“Ripe weather conditions in south-east Queensland are being blamed for an “explosion” of armyworms chomping through lawns within days”, reports ABC News.
My Brisbane lawn has armyworm most years, yet it remains green and thriving. What is it about my lawn that makes it so verdant and so different from the others?
“John McDonald, biosecurity manager at Greenlife Industry Australia — the national peak body for the nursery industry…said while the grass was not dead and would grow back, it could be distressing for residents. “We are seeing pockets of armyworms exploding in recent weeks and those populations … people have not witnessed that before.”
Mr McDonald said he even had them at his Brisbane home for the first time in 20 years. “In recent weeks we’ve had hundreds end up in our pool, so we’ve never seen that before. It was somewhat of a surprise to see such large numbers and find them moving out of the neighbour’s yard into ours.”
Nambour resident Katelyn Efremoff had a similar experience when she noticed her neighbour’s lawn turn brown days before the worms munched through hers”.
‘Armyworms are on the march in suburbia, devouring lawns in their path’, ABC Sunshine Coast, by Annie Gaffney and Kylie Bartholomew, ABC News.
How can gardeners respond?
Once the armyworm have matured, they pupate in the soil and emerge as moths. If the weather remains warm humid and damp, they lay more eggs in turf. In a warm climate, there may be time for a second generation to repeat their life cycle before laying overwintering eggs which wait for next season to hatch.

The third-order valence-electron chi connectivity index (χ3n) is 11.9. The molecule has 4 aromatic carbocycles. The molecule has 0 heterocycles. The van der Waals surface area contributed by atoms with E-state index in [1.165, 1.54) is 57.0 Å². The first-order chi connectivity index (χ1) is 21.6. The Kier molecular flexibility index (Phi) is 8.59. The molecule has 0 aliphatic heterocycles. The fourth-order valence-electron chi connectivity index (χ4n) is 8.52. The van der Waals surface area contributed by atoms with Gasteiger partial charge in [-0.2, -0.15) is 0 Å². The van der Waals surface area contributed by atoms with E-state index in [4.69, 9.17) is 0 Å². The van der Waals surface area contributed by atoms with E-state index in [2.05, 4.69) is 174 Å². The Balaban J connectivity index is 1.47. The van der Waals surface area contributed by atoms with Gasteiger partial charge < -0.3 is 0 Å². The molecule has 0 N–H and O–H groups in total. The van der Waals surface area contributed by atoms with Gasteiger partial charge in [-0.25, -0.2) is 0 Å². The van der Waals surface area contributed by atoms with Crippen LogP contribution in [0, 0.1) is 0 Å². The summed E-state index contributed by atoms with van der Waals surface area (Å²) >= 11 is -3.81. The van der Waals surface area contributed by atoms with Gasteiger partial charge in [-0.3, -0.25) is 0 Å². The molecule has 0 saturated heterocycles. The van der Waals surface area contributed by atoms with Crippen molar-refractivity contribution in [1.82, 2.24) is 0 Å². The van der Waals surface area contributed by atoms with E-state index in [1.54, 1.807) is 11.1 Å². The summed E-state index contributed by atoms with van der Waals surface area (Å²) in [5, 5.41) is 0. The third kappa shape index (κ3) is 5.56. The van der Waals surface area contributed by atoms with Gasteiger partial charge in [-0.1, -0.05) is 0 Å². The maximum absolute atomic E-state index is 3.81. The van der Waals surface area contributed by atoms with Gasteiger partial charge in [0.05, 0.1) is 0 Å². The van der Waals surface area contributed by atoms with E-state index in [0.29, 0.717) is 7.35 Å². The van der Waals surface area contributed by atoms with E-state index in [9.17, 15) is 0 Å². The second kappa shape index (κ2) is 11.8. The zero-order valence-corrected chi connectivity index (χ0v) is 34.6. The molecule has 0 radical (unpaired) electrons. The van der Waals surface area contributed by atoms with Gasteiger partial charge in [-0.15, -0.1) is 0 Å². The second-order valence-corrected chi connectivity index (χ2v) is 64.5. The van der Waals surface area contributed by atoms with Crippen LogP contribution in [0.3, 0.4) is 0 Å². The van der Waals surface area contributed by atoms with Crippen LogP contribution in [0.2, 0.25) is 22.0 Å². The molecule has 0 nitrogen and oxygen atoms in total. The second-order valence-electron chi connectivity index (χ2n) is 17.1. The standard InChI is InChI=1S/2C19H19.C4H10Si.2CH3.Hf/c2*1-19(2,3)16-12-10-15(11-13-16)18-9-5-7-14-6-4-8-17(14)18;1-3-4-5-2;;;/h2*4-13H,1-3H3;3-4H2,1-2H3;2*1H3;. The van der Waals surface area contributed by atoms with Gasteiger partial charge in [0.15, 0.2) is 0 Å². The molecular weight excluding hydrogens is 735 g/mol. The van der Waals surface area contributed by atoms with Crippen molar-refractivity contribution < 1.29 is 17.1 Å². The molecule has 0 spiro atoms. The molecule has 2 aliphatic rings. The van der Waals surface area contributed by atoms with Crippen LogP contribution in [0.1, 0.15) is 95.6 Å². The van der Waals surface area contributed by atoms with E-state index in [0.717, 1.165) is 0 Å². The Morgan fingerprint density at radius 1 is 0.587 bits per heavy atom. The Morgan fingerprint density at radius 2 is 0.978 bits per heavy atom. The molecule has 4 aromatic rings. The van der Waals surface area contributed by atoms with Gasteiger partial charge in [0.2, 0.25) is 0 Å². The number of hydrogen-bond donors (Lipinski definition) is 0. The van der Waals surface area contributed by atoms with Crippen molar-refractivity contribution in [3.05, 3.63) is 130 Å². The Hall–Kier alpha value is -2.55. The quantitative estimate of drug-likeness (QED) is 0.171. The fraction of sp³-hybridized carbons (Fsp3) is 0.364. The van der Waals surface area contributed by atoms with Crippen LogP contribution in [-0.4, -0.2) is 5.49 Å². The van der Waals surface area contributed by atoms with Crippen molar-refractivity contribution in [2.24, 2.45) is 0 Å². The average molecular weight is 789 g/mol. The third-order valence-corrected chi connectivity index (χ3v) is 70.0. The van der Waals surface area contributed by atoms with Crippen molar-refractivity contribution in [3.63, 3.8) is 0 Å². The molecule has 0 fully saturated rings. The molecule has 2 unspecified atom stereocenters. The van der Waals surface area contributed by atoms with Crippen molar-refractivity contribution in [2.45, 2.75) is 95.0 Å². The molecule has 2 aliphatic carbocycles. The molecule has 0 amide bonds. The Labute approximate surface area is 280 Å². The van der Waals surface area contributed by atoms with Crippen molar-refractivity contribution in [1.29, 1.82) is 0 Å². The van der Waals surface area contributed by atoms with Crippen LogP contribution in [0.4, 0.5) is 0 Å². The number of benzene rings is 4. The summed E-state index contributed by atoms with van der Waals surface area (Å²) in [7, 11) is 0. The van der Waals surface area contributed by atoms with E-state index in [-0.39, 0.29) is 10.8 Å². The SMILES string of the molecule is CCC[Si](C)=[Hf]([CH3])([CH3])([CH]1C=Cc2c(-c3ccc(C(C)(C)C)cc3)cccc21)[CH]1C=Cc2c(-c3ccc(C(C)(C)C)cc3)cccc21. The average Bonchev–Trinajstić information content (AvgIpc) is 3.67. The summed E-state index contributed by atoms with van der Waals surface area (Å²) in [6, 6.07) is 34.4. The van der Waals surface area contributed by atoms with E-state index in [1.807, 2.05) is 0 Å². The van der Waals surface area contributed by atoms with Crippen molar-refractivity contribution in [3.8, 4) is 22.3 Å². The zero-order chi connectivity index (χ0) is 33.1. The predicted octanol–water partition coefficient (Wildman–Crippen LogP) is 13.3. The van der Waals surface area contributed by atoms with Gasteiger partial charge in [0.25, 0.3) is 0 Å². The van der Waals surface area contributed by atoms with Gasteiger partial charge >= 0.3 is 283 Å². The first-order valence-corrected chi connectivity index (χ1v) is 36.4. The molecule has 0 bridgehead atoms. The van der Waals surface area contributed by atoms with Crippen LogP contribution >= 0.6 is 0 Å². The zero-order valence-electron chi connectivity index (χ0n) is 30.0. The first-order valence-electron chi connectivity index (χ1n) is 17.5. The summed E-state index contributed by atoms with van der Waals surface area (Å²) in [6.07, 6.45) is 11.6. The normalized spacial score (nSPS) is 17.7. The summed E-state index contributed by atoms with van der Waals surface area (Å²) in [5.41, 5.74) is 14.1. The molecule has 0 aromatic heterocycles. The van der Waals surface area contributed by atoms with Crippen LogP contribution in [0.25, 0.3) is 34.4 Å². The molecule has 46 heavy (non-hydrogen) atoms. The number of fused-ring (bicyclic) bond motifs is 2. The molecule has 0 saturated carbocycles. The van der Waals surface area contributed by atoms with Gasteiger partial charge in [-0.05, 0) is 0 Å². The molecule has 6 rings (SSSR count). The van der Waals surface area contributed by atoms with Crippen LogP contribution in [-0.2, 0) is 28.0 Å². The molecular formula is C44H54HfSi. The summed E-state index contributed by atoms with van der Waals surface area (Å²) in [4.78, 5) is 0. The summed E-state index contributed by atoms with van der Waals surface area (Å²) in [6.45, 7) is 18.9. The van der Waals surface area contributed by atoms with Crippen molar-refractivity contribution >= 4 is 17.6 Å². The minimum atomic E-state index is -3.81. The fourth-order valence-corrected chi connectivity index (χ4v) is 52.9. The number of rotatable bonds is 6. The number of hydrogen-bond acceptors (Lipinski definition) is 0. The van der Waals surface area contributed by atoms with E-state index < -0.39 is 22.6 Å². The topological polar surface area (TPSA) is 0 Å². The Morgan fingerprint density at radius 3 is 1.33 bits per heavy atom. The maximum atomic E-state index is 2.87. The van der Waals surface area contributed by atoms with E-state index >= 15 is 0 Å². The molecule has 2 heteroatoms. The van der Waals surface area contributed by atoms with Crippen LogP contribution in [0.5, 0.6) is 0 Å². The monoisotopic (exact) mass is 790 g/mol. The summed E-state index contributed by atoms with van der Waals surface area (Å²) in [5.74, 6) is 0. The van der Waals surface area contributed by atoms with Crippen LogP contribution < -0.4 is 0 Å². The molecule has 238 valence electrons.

When I managed Sydney Botanic Gardens lawn armyworm demolished the Director’s lawn during my first autumn. The lawn he and his guests looked out across turned brown. The risk of attack is highest during periods of warm weather following heavy rain when grass growth surges. And the professional shame hits hardest when it’s the new bosses’ lawn that looks like it has been thoroughly sprayed with herbicide.
At that point I had only worked at the gardens for a few months, so we applied the standard quick fix. The all important cultural controls would have to wait.
We sprayed the lawn with Bt (Bacillus thuringensis), an organic-approved biological control that’s widely sold. That stopped the armyworm marching off to feast on an adjacent lawn.
People do crazy things to control lawn armyworm: dousing the lawn in soap flakes or persistent poisons isn’t kind to soil life, especially worms, a critical part of sustainable turfculture and horticulture. These responses make matters worse.
After applying Bt, we cored the lawn to help aerate the soil. We applied granular poultry manure at the recommended rate and thoroughly watered it in. In other people’s gardens, especially public ones, I use granular poultry manure because it loses its odour faster than the pelletised form. We roped off the turf from foot traffic to protect new growth. Within three weeks it was recovering: pleasantly covered with green growth.
Any home gardener can replicate this. If you don’t use a mechanical corer, use a fork to aerate the topsoil.
The all important cultural controls are adjusting the soil pH to be a slightly acidic pH6.5, to aerate the turf twice yearly, to feed the turf with poultry manure once in spring, summer and autumn, and to cut the lawn as high as your mower permits. The resultant healthy, vigorous turf rhizomes are fully charged with energy to bounce back after having been ‘grazed’ by armyworm. Just as Mr McDonald said to ABC News, only I have given you key information to better manage turf before an attack in a way that significantly reduces the recovery period.
And you now know how to halt armyworm before it moves next door. You know how to be a good organic neighbour.